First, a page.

• @Hope4obuasi, you are right sir, I will keep quiet, after all, it is not my money that will be lost. You might find that some shareholders have very limited memory and will agree to invest in this again… I find it amazing though how in Africa we are always so positive and “willing to work with investors” when we need jobs and investment (and to reopen a national asset like this) but, as soon as the money is invested, they call the investors thieves and accuse them of stealing the nation’s wealth. Mark my words, if this ever goes ahead, the following scenario will play out. The king will “allow” the mine to restart. As soon as the new high grade block has been developed and brought into production, the “illegal miners” (actually the King’s miners) will overrun the mine again and make even more money. The Government cannot stop them without violence, and they do not have the political stomach for this… Go ahead, it is after all your money dear investor. By the way my dear friend Hope4obuasi, how much money have you got invested in Anglogold Ashanti shares? Oh, that’s what I thought….

  5. Oh if they restart this mine, it will help a lot but first best arrangement and plans must be put in place to protect the mine and the investors so that both the government and the investors benefit at the end. Moreover more research must be conducted to know how rich the ore will be and also the lifespan of the mine when restart of the mine begun.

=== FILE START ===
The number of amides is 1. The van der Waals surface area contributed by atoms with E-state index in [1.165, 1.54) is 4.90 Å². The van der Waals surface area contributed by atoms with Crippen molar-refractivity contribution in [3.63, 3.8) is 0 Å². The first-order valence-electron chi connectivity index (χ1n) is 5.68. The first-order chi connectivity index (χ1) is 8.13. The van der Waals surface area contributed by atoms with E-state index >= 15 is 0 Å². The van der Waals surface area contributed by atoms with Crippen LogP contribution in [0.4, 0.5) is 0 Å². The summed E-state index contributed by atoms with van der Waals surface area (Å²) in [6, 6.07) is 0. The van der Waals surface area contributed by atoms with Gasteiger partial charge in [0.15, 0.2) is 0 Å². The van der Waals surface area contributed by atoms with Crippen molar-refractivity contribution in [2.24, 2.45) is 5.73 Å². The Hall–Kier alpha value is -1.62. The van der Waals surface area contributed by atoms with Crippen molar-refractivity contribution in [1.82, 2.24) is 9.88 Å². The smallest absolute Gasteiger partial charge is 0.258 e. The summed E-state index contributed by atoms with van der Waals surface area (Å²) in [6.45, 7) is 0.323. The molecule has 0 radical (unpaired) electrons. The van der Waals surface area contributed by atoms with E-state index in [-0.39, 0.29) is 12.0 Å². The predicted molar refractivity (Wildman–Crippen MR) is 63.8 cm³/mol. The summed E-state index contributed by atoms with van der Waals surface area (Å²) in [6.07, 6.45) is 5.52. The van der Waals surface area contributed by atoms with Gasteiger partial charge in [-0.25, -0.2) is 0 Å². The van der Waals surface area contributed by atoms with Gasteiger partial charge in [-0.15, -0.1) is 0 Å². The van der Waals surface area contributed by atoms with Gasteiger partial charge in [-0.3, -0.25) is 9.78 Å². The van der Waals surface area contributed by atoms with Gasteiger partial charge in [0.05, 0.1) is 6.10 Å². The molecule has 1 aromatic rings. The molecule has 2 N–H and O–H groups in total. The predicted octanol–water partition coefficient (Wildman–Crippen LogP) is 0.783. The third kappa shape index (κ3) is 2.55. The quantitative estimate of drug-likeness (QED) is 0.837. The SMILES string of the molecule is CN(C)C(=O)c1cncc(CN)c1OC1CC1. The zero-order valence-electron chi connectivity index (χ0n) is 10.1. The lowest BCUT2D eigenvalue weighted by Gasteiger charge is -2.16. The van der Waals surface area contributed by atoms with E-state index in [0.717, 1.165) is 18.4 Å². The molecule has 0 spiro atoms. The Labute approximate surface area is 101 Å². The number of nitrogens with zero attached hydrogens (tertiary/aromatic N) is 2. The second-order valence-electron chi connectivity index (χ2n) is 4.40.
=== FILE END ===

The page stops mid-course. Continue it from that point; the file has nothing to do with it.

6. The mines in Obuasi will bounce back in full force. The people are happy and anxiously waiting to see to it manifestation. Obuasi has survived as well as its various sustainable departments not forgetting the Second Best Hospital in Ashanti Region, AGAHF Hospital which has hold the foot for all cases and referrals. The Community appreciates all effort to keep Obuasi live. The workers and dependants will complement what has been left undone.

  7. I believe if all the major stakeholders in Obuasi are involved in a problem solving process where EIA and SIA tools are used effectively the closed mine can start operating successfully with no disturbances from illegal miners.Using the military to drive away illegal miners will not be appropriate.

  8. I believe if all major stakeholders in Obuasi are involved in a problem-solving process where EIA and SIA impact assessment tools are employed effectively,the closed mine can start operating successfully without any disturbance from illegal miners.